Nosebleeds 101: Answers to common questions

A picture of a woman with a nosebleed


The inside of your nose is full of tiny, delicate blood vessels that can become damaged and bleed easily. While nosebleeds usually aren't concerning, they can sometimes indicate more serious health problems. If your doctor suspects an issue, they may refer you to an ear, nose and throat specialist or ENT doctor.

Below, Nebraska Medicine ENT specialist Christie Barnes, MD, answers common questions about nosebleeds, including:

  • What causes nosebleeds and how to prevent them
  • What to do if you experience a nosebleed
  • When to seek medical care

What causes nosebleeds?

Common causes of nosebleeds include:

  • Picking your nose
  • Frequent nose blowing or blowing too hard
  • A minor injury to your nose
  • Cold, dry winter air or changes in humidity and temperature

Occasionally, bleeding can come from the vessels deeper in the nose. This may be caused by:

  • A blow to the head
  • Recent nasal surgery
  • Hardened arteries or atherosclerosis

Contrary to popular belief, nasal sprays should not cause nosebleeds. To prevent injury, aim the spray nozzle toward the outside and back of your nostril, with the tip angling toward the back and outside corner of your eye.

Who gets nosebleeds?

Anyone can get a nosebleed, but they most often affect:

  • Children between 2 and 10 years old
  • Elderly people
  • Pregnant women
  • People who take blood thinners
  • People with blood clotting disorders, such as hemophilia
  • People with a crooked or deviated septum

Bleeding may also be heavier or last longer if you:

  • Take medicines that help prevent blood clots
  • Have a blood clotting disorder
  • Have high blood pressure

How can I prevent nosebleeds?

There are things you can do to prevent nosebleeds, such as:

  • Avoid picking your nose
  • Blow your nose gently and as little as possible 
  • Use a humidifier – when using them in small spaces, such as your bedroom, keep the door closed to lock in moisture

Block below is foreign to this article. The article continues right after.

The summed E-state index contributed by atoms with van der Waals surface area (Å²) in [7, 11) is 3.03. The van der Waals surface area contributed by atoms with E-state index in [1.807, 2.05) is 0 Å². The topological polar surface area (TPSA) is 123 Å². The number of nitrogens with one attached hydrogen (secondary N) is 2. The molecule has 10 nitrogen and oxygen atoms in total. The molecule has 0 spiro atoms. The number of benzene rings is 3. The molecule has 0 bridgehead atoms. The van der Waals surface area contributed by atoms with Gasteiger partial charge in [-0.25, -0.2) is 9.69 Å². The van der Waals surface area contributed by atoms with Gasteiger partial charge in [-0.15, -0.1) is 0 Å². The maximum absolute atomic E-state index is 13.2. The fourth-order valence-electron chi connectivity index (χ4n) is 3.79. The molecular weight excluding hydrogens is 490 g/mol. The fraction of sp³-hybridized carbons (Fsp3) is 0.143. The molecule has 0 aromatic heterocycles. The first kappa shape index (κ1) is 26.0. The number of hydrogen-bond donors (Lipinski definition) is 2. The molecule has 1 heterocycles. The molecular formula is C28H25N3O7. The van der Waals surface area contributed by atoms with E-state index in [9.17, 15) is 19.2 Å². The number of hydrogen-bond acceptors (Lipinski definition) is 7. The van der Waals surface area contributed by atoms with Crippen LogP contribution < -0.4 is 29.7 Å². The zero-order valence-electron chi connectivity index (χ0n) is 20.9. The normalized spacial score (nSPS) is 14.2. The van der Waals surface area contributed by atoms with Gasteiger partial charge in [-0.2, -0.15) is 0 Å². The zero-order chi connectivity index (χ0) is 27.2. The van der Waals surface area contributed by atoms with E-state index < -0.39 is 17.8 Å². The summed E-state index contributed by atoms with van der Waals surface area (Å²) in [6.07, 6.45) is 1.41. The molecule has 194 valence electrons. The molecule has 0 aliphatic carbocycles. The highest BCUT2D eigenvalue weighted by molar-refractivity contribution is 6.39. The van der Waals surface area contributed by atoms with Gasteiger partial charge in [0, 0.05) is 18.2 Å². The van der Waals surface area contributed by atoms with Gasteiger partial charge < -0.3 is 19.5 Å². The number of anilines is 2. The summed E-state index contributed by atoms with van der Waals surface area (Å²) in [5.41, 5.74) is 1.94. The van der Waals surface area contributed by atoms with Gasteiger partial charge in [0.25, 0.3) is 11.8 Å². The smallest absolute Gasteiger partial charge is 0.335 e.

• Lubricate the lining of your nose with coconut oil, especially before bed
  • Use over-the-counter saline nasal sprays as needed for moisture, and follow the directions carefully if using a decongestant spray
  • Wear a head guard during activities that could injure your nose or head

What should I do if I experience a nosebleed?

To stop a nosebleed:

  1. Sit down and pinch the soft part of your nose above your nostrils for 10 to 15 minutes.
  2. Lean forward and breathe through your mouth – this will help drain blood into your nose instead of down the back of your throat.
  3. Stay upright, rather than lying down, to reduce the pressure in the blood vessels of your nose and prevent further bleeding.
  4.  If the bleeding does not respond to pressure from pinching your nose, consider using an over-the-counter decongestant nasal spray to cause the blood vessels to shrink.

When should I seek medical care for a nosebleed?

If the bleeding eventually stops, you likely don’t need to see a doctor. However, frequent or heavy nosebleeds may indicate a more serious issue.

Contact your doctor or go to the nearest emergency room if:

  • The bleeding doesn’t stop
  • The bleeding is related to a blow to the face, head or nose
  • You experience frequent or reoccurring nosebleeds 
  • You experience heart palpitations, shortness of breath or a pale complexion
  • A child under 2 years of age has a nosebleed

As mentioned, nosebleeds usually aren’t anything serious. Still, frequent or heavy nosebleeds may be reason for concern. If you're unsure about your condition or if you should see a doctor, we're here to help. Call our ENT team at 800.922.0000.